Several embodiments of the invention will be described in further detail, by way of example only, with reference to the accompanying drawings, in which:
FIGS. 1a and 1b illustrate schematically, in transverse section, a urethral passage with, respectively, a known type of catheter, and one produced in accordance with the invention, in-situ;
FIG. 2 illustrates a catheter made in accordance with the invention and including a Foley retention balloon which in use is situated within the bladder to prevent removal of the catheter;
FIG. 3 is a section taken on line III--III of FIG. 2;
FIG. 4 illustrates a catheter made in accordance with the invention but including an integral, non-inflatable head of known type for insertion into the bladder;
FIG. 5 is a section taken on line V--V of FIG. 4;
FIG. 6 illustrates a further embodiment as a modification of the catheter illustrated in FIG. 4;
and FIG. 7 is a transverse section through a catheter wall being preformed for a purpose to be described.
Referring now to the drawings, FIG. 1a shows in transverse section the muscular wall 10 surrounding the urethral area, the lumen 11 being the actual passage communicating with the bladder, and the area known as the intima 12 which is situated between the muscular wall and the lumen. As can be seen from FIG. 1a when a rigid or semi-rigid catheter A is inserted in the lumen 11, the urethra is distended to leave free passages 13 on both sides of the catheter which are large enough to permit the bypass of urine. In the conventional catheter of the type illustrated at A, the tube is designed as a constant drainage device providing a continuous open passage B leading from the bladder, through which urine can drain continuously or intermittently without restriction.
There is evidence, as discussed above that a catheter which can assume a non-circular form in situ could have considerable benefits to the patient. In particular, the female urethral lumen is proximally a horizontal slit which changes through a cruciate to a vertical slit at the external meatus. Furthermore, there is considerable variation between individuals both in shape and dimension. Therefore, by making the catheter walls very thin and flexible the tube can mould itself more closely to the shape of the closed urethral walls. Such an arrangement is illustrated in-situ in FIG. 1b where the compliance of the catheter wall is such that the lumen almost assumes its natural slit-like form leaving only extremely small areas, indicated at 14, where the catheter does not entirely comply with the wall of the lumen. Since the lumen wall tends to be irregular in cross-section throughout the length of the urethra there is overall an adequate seal to prevent urine from bypassing the catheter.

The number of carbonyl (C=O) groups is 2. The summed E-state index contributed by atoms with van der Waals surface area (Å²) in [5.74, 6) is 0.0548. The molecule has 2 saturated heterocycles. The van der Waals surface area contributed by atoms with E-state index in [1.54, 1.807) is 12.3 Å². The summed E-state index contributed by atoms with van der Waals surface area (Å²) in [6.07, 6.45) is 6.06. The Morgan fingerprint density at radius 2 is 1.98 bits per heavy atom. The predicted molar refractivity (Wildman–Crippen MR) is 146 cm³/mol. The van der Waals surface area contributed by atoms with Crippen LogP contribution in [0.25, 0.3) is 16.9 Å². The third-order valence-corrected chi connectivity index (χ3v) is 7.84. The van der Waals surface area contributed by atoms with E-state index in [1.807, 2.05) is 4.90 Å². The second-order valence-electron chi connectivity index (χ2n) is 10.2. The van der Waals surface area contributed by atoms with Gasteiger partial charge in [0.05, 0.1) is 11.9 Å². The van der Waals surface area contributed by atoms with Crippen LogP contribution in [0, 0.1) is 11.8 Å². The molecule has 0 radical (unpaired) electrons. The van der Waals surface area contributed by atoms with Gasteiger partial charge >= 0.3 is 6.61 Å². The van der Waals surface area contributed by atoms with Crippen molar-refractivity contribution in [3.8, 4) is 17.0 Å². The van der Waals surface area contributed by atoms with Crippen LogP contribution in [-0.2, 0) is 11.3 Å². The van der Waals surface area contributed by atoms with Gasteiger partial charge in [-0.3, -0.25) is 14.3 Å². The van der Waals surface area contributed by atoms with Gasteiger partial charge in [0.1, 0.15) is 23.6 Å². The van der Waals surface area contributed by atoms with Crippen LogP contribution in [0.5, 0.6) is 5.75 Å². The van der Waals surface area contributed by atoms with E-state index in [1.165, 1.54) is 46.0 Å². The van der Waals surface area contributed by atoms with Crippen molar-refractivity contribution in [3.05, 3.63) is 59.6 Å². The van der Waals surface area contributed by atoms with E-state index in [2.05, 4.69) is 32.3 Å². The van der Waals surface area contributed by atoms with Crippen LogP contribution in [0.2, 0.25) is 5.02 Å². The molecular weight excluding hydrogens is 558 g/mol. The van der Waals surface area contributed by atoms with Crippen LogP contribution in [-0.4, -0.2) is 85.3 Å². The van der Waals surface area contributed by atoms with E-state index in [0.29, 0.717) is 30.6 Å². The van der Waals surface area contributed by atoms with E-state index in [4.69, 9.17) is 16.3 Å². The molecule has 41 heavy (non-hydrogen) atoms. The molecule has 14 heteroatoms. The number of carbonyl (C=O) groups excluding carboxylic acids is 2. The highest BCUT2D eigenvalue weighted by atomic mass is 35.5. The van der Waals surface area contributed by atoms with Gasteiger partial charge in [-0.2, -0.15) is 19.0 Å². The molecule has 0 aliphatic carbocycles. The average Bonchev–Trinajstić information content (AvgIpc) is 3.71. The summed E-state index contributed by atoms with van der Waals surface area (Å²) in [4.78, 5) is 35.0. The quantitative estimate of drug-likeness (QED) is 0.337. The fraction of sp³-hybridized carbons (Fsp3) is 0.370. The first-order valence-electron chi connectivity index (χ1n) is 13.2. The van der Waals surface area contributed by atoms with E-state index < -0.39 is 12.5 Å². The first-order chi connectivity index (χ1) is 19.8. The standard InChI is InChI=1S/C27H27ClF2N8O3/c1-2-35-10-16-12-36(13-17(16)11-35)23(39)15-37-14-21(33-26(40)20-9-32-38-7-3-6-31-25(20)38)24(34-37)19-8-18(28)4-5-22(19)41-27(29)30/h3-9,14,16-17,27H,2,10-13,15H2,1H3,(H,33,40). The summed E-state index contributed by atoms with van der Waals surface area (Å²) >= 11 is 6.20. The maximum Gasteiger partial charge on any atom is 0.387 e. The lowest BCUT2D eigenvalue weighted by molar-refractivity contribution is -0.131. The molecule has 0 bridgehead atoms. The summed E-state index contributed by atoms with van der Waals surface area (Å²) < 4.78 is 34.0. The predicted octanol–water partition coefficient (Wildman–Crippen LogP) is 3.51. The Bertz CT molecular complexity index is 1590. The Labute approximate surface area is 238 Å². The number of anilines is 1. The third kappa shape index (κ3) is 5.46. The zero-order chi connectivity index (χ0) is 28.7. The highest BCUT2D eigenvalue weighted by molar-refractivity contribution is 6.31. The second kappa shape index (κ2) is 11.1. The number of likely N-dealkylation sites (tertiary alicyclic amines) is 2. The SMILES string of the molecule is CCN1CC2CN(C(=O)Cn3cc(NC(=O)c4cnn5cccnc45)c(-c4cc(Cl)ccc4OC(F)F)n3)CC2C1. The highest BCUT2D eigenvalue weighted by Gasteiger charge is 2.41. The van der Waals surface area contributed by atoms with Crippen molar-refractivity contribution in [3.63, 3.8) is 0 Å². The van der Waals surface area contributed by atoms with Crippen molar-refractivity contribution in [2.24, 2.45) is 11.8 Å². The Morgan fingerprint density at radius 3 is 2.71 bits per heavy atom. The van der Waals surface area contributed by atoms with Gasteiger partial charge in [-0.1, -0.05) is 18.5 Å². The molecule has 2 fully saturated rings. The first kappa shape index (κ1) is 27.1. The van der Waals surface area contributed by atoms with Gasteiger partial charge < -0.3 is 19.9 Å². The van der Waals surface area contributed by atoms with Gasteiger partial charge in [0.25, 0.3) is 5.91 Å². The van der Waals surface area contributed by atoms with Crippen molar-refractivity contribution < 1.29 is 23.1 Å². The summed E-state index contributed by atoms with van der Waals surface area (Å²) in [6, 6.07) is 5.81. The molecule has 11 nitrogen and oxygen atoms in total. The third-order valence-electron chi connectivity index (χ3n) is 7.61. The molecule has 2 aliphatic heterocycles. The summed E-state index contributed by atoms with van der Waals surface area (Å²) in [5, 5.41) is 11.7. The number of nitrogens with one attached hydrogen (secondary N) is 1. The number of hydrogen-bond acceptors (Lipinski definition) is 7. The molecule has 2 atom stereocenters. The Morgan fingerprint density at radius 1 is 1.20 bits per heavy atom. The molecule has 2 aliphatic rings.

The portion of the catheter wall which affords compliance as described has an optimum thickness below 1 mm and preferably in the region of 0.25 mm and is produced from any flexural material which is clinically acceptable and yet sufficiently durable in use. Examples of material from which the tube may be formed are latex, silicone, urethane or polyvinylchloride.
The flexural properties of the tube will permit normal opening thereof when bladder pressure is applied to expel urine through the tube in the expanded urethra. Thus it will be seen that the collapsable-walled catheter having the aforesaid properties will permit substantially normal or any remaining sphincter muscle operation, and in this way simulation of a normal physiological function may be possible. This is in direct contrast to the constant drainage function of existing catheters.
Referring now to FIG. 2, there is illustrated a catheter produced in accordance with the invention, wherein a first portion 16 consists of a semi-rigid tube of the conventional kind having an inlet 17. Extending distally from the portion 16 is a portion 18 of reduced wall thickness to the extent that its flexural properties are increased in accordance with the invention. The remaining portion 16a of the tube leading to the outlet distal end can, if required, be of conventional thickness and rigidity. It is the portion 18 which in use will be situated within the urethra, and its length is at least 3 cms, being a substantial proportion of the length of the adult female urethra. A Foley retention balloon 19 is formed on the portion 16 of the tube and is to be inflated by way of a small bore inflation tube 20 which is built into the catheter wall. FIG. 3 illustrates the thin-walled and flexural characteristics of the tube in the portion 18 in its normal non-deformed state, and shows the inflation tube 20. Also illustrated in FIG. 3 is a series of spaced reinforcing fibres 21 preferably of nylon which may be incorporated to increase the longitudinal tensile strength of the thin-walled portion 18. These fibres may extend longitudinally of the catheter throughout its length, and may be arranged helically to increase resistance to torsional forces in use.